Ons Leiden

Jori Zijlmans

Everyone who visits Jori is welcomed by her dog, Koos, who gets going whenever the doorbell sounds. Jori has lived in the Noorderkwartier for two years. Thanks to her job of sixteen years as a History curator at Museum De Lakenhal, she knows a lot about Leiden. But is knowledge about the city’s history the same as really knowing the city?

‘‘The history of Leiden is still tangible.’’

“I always thought I knew the city well, but living here has really made a difference. At the museum, we focus on the history of Leiden, and as a curator, my main interest is Leiden in the seventeenth and nineteenth century. The cloth industry flourished in the seventeenth century, making Leiden the second city in the Netherlands. The nineteenth century was all about the wool blankets that were made and traded here. What’s more, Leiden became a cosmopolitan city thanks to its university. The history of Leiden is tangible, even today. There is a lot of historical awareness among local residents, who are proud of the city’s history – thanks in part to Leidens Ontzet (the liberation of Leiden).”

Standing in her doorway, Jori points to the facades of the houses. There are diamonds carved into the stone facades, a round frame with old windows, and you can spot an old skylight protruding somewhere.  Across the street is a corner house with a small white balcony. She notices it all.

She used to live in the countryside and would commute to work; now she lives close by. “I’m part of the city now, and never want to leave. When I moved here I would often walk around the neighbourhood. It must have been a very modern neighbourhood for the first people living here. They worked at the gas factory. Back then, people would usually walk to work, so living close by was practical. They could probably hear the factory bell ring in the morning.”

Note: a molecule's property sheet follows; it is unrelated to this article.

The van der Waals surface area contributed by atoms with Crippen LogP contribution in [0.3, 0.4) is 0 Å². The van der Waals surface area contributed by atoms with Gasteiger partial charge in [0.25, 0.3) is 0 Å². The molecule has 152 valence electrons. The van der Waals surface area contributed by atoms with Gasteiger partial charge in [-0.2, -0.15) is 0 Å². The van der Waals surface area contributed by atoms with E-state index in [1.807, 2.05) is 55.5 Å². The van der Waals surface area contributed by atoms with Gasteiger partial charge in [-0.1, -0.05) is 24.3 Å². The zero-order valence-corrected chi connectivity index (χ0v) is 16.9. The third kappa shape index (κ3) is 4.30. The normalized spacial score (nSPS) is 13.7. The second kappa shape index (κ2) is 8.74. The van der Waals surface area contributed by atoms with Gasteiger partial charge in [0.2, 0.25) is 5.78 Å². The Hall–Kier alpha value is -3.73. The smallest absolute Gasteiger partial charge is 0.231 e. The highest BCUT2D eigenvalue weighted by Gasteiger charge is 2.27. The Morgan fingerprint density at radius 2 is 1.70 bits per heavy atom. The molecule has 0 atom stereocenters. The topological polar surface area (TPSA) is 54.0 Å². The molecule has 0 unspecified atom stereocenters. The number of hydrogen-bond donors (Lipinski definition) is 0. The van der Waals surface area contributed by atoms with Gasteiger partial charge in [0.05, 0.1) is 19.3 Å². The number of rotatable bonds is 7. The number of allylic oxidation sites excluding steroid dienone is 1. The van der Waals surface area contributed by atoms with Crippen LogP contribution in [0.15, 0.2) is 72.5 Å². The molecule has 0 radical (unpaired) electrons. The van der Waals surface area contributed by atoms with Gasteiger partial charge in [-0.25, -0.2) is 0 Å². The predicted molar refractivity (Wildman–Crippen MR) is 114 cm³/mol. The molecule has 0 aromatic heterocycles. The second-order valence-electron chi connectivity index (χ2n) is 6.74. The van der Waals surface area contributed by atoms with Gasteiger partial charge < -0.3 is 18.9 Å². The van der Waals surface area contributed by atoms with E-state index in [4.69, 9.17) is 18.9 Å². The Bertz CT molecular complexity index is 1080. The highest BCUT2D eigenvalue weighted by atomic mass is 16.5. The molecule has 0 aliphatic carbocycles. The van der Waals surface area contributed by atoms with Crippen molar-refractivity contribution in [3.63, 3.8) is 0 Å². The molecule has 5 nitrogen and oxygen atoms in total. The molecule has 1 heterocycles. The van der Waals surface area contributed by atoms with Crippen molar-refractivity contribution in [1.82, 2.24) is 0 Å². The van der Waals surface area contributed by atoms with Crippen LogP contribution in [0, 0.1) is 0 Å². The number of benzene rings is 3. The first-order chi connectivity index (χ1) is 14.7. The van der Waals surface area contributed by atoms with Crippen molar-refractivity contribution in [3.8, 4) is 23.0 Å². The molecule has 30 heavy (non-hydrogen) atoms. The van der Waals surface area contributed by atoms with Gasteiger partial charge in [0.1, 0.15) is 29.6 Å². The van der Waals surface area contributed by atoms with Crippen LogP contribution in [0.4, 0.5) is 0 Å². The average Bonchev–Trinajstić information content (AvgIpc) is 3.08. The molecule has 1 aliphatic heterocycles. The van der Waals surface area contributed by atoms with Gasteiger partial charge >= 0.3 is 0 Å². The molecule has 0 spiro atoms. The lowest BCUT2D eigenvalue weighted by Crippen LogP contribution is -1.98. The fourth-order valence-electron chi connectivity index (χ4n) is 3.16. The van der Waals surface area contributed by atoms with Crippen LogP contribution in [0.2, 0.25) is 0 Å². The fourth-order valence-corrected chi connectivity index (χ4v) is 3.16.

“These streets have been through many transitions over the past hundred years. The factory workers made way for migrants, who moved to newer houses. Then came the students and property developers. My street is full of students. Project developers buy up houses and turn them into student accommodation.”

“Looking at the housing shortage in the city, it’s not a great development, but I do love the character and energy that the students bring. There was a young couple – expats from Mumbai – further up the street. Their house has been empty for a while. Further along the street, there are some houses with older residents who have been here for ages. I’m not entirely sure, but I’d like to find out.”

“These streets have been through many transitions over the past hundred years.”


We Are Leiden wordt
ondersteund door:
Gemeente Leiden

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We Are Leiden gebruikt verhalen die leven in de stad en haar wijken en geeft deze een podium. Het motto ‘mensen verbinden, verhalen maken’ staat bij ons centraal en zal dan ook altijd in onze projecten terug te vinden zijn.